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The growing controversy about growth charts: WHO or regional?


Since production of WHO Multicenter Growth Reference Study (MGRS) growth standards in 2006, many countries have adopted the WHO charts for under five children [1]. In UK, WHO growth charts are used until 4 years [2] and in US only up to 2 years of age. Over-diagnosis of stunting and underweight in Asian children is likely with the use of these standards as Asian children are still thinner and lighter.

Growth standard vs. reference

A growth reference simply describes the growth of a sample of individuals, whereas a standard describes the growth of a ‘healthy’ population and suggests an aspirational model. WHO growth charts are growth standards. A reference is representative of the existing growth pattern of children and allows us to study the secular trends in height, weight and obesity.

Advantages of WHO growth charts

WHO growth standards have given a platform to compare growth of under five children across all races and ethnicity against a single standard, thus assessment becomes objective and easy. They show more physiological growth pattern as the children in MGRS study were breast fed and hence leaner, promoting prevention of obesity from a younger age. The MGRS provides an unsurpassed foundation for a growth standard based on healthy children living under conditions that favored the achievement of full genetic potential.

Disadvantages of WHO growth standards

In developing nations the WHO 2006 standards tend to over-diagnose stunting and wasting. In a nationwide study done by the author on apparently healthy affluent Indian children the percentage of stunting was 13.6% for boys and 11.2% for girls and that for wasting was 8.5% for boys vs. 10.4% for girls [3]. Similar concerns are expressed by authors from other developing countries such as Indonesia [4], and Malawi [5]. In a study done by Kerac M et al on data from 21 countries it was concluded that use of WHO standards to define wasting results in a greater disease burden, in children under the age of 6 months[6] .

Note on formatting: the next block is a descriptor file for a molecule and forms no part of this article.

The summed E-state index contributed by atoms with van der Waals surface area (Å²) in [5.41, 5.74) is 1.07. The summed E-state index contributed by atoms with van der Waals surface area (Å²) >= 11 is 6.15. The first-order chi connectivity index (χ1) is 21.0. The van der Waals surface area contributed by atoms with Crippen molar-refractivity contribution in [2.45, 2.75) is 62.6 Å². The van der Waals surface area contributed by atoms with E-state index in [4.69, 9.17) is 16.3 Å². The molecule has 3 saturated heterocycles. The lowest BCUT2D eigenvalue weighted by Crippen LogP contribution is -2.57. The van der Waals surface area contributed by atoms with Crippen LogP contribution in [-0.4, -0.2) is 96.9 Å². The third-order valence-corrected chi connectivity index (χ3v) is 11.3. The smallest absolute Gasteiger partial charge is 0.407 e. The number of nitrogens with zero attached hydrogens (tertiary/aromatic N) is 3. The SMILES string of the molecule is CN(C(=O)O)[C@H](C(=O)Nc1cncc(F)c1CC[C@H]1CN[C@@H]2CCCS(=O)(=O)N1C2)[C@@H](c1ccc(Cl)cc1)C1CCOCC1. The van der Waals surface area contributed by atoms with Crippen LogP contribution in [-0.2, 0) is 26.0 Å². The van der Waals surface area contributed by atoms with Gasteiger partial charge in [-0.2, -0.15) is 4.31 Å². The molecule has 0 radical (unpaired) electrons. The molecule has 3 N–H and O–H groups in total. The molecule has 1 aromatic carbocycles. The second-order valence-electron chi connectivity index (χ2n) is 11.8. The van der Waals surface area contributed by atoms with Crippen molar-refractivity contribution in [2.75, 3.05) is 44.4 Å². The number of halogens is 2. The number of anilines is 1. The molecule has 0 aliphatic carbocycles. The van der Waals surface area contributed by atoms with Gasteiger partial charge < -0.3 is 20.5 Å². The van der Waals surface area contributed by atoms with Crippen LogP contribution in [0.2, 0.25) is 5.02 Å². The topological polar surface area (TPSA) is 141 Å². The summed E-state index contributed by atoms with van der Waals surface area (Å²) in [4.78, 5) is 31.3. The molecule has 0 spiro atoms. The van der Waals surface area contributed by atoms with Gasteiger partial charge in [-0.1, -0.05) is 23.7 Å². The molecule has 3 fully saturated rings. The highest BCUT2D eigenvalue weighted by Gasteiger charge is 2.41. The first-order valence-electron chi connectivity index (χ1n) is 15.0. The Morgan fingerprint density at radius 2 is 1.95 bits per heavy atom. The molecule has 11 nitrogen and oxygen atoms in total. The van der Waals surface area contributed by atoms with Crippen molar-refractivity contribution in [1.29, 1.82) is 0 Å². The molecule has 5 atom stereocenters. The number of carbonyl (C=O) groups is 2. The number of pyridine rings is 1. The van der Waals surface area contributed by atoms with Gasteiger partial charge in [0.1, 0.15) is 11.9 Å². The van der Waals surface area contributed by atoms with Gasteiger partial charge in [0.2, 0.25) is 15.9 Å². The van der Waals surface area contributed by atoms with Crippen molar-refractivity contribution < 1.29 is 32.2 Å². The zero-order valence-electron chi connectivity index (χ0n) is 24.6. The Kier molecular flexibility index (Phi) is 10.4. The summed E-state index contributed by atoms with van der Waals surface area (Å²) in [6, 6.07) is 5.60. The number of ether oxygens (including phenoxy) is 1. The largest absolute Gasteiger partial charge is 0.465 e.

WHO 2006 growth standards are useful for comparison of growth of children around the world but caution regarding referral for investigations of failure to thrive, changing infant feeding policies and intervention programs based on WHO 2006 standards for the developing part of the world is needed at least for the present time.


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Correspondence to Vaman Khadilkar.

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Khadilkar, V. The growing controversy about growth charts: WHO or regional?. Int J Pediatr Endocrinol 2013, O6 (2013).

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  • Obesity
  • Secular Trend
  • Infant Feeding
  • Indian Child
  • Growth Standard